To update recommendations on appropriate use of breast cancer biomarker assay results to guide adjuvant endocrine and chemotherapy decisions in early-stage breast cancer
An updated literature search identified randomized clinical trials and prospective-retrospective studies published from January 2016 to October 2021. Outcomes of interest included overall survival and disease-free or recurrence-free survival. Expert Panel members used informal consensus to develop evidencebased recommendations
The search identified 24 studies informing the evidence base
Clinicians may use Oncotype DX, MammaPrint, Breast Cancer Index (BCI), and EndoPredict to guide adjuvant endocrine and chemotherapy in patients who are postmenopausal or age . 50 years with early-stage estrogen receptor (ER)–positive, human epidermal growth factor receptor 2 (HER2)–negative (ER1 and HER2–) breast cancer that is node-negative or with 1-3 positive nodes. Prosigna and BCI may be used in postmenopausal patients with node-negative ER1 and HER2– breast cancer. In premenopausal patients, clinicians may use Oncotype in patients with node-negative ER1 and HER2– breast cancer. Current data suggest that premenopausal patients with 1-3 positive nodes benefit from chemotherapy regardless of genomic assay result. There are no data on use of genomic tests to guide adjuvant chemotherapy in patients with either $ 4 positive nodes. Ki67 combined with other parameters or immunohistochemistry 4 score may be used in postmenopausal patients without access to genomic tests to guide adjuvant therapy decisions. BCI may be offered to patients with 0-3 positive nodes who received 5 years of endocrine therapy without evidence of recurrence to guide decisions about extended endocrine therapy. None of the assays are recommended for treatment guidance in individuals with HER2-positive or triple-negative breast cancer. Treatment decisions should also consider disease stage, comorbidities, and patient preferences.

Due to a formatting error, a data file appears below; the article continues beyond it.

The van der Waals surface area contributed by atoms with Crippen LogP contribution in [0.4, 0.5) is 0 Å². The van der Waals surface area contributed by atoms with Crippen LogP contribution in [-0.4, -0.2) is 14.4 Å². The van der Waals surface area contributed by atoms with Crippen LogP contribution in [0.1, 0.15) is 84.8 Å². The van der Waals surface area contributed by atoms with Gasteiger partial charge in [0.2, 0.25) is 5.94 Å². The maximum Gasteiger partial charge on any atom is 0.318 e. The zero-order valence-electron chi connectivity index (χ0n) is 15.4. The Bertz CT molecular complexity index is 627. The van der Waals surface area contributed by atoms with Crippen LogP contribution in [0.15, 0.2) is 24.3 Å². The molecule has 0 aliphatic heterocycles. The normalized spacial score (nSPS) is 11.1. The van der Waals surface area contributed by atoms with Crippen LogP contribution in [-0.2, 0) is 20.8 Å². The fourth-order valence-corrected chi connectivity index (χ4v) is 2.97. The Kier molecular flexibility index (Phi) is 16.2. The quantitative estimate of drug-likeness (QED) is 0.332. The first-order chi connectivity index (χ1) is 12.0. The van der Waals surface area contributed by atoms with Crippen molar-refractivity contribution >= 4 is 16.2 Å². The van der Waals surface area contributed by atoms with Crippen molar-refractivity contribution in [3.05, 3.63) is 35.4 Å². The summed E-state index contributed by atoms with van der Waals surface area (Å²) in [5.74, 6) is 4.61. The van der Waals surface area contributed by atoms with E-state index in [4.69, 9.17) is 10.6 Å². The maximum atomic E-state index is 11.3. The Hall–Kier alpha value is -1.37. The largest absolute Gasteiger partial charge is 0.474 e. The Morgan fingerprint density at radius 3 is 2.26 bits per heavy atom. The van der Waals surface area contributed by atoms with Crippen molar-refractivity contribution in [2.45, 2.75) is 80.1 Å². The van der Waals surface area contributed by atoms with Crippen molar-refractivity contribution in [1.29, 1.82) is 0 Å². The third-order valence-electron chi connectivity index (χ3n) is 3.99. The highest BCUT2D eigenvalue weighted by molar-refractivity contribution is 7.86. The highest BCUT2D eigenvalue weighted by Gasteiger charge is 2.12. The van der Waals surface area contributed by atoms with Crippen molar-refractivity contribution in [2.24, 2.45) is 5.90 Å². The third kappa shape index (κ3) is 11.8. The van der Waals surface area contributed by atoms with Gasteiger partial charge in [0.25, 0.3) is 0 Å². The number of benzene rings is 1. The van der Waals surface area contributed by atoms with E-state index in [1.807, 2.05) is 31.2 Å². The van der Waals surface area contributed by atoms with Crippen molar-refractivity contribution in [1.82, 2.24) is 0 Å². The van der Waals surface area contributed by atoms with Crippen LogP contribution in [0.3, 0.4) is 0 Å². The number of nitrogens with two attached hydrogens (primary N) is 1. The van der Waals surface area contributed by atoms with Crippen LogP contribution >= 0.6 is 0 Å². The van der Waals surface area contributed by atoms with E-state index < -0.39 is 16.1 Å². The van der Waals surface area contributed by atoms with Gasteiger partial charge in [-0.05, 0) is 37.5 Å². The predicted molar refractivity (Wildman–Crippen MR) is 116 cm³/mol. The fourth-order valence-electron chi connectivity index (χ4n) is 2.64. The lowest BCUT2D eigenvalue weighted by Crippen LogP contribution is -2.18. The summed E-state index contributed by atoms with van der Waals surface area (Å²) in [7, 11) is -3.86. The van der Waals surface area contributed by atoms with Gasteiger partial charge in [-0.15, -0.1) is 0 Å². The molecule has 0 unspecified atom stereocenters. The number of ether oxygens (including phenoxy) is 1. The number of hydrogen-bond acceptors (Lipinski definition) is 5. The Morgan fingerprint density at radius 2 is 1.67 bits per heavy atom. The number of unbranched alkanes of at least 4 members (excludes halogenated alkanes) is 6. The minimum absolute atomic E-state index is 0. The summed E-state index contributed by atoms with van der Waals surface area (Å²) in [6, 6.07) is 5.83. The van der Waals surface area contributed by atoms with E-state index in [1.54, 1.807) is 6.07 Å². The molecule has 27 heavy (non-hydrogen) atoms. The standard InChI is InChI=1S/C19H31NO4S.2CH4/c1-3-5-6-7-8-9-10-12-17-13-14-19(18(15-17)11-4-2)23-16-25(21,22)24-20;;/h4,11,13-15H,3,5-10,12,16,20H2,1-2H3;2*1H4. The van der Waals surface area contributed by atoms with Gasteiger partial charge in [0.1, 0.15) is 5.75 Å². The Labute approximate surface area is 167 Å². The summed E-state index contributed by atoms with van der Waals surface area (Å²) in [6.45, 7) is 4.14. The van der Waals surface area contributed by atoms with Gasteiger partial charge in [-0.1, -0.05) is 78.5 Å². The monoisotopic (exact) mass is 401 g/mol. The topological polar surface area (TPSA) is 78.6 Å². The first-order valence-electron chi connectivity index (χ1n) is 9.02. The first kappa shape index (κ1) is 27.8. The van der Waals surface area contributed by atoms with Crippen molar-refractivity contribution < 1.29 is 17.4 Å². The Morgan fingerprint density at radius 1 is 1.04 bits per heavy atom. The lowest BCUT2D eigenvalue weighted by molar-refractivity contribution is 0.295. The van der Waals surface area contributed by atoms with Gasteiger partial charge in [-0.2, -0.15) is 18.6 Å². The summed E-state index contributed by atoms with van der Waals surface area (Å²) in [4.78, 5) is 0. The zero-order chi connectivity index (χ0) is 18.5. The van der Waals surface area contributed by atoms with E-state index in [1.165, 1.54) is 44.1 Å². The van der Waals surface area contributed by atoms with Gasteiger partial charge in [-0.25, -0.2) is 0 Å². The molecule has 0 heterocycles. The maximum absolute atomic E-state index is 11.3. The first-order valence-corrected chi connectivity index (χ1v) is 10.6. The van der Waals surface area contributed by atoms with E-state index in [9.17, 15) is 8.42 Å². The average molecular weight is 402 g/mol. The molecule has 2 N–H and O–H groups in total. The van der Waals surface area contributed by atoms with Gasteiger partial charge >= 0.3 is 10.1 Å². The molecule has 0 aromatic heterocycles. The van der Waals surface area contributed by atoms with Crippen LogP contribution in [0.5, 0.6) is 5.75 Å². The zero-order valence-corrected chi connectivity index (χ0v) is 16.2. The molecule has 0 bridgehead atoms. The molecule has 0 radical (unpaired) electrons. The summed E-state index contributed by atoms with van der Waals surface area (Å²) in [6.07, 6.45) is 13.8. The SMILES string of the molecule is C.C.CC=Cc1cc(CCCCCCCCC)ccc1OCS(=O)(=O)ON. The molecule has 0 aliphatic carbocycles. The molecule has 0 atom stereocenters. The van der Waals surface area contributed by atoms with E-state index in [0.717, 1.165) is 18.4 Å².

The clinical practice guidelines and other guidance published herein are provided by the American Society of Clinical Oncology, Inc. (“ASCO”) to assist practitioners in clinical decision making. The information therein should not be relied upon as being complete or accurate, nor should it be considered as inclusive of all proper treatments or methods of care or as a statement of the standard of care. With the rapid development of scientific knowledge, new evidence may emerge between the time information is developed and when it is published or read. The information is not continually updated and may not reflect the most recent evidence. The information addresses only the topics specifically identified therein and is not applicable to other interventions, diseases, or stages of diseases. This information does not mandate any particular course of medical care. Further, the information is not intended to substitute for the independent professional judgment of the treating physician, as the information does not account for individual variation among patients. Recommendations reflect high, moderate or low confidence that the recommendation reflects the net effect of a given course of action. The use of words like “must,” “must not,” “should,” and “should not” indicate that a course of action is recommended or not recommended for either most or many patients, but there is latitude for the treating physician to select other courses of action in individual cases. In all cases, the selected course of action should be considered by the treating physician in the context of treating the individual patient. Use of the information is voluntary. ASCO provides this information on an “as is” basis, and makes no warranty, express or implied, regarding the information. ASCO specifically disclaims any warranties of merchantability or fitness for a particular use or purpose. ASCO assumes no responsibility for any injury or damage to persons or property arising out of or related to any use of this information or for any errors or omissions.
Your feedback will help guide us in the next phase of this program. Please take a few minutes (estimated 2 minutes) to answer the following 6 questions.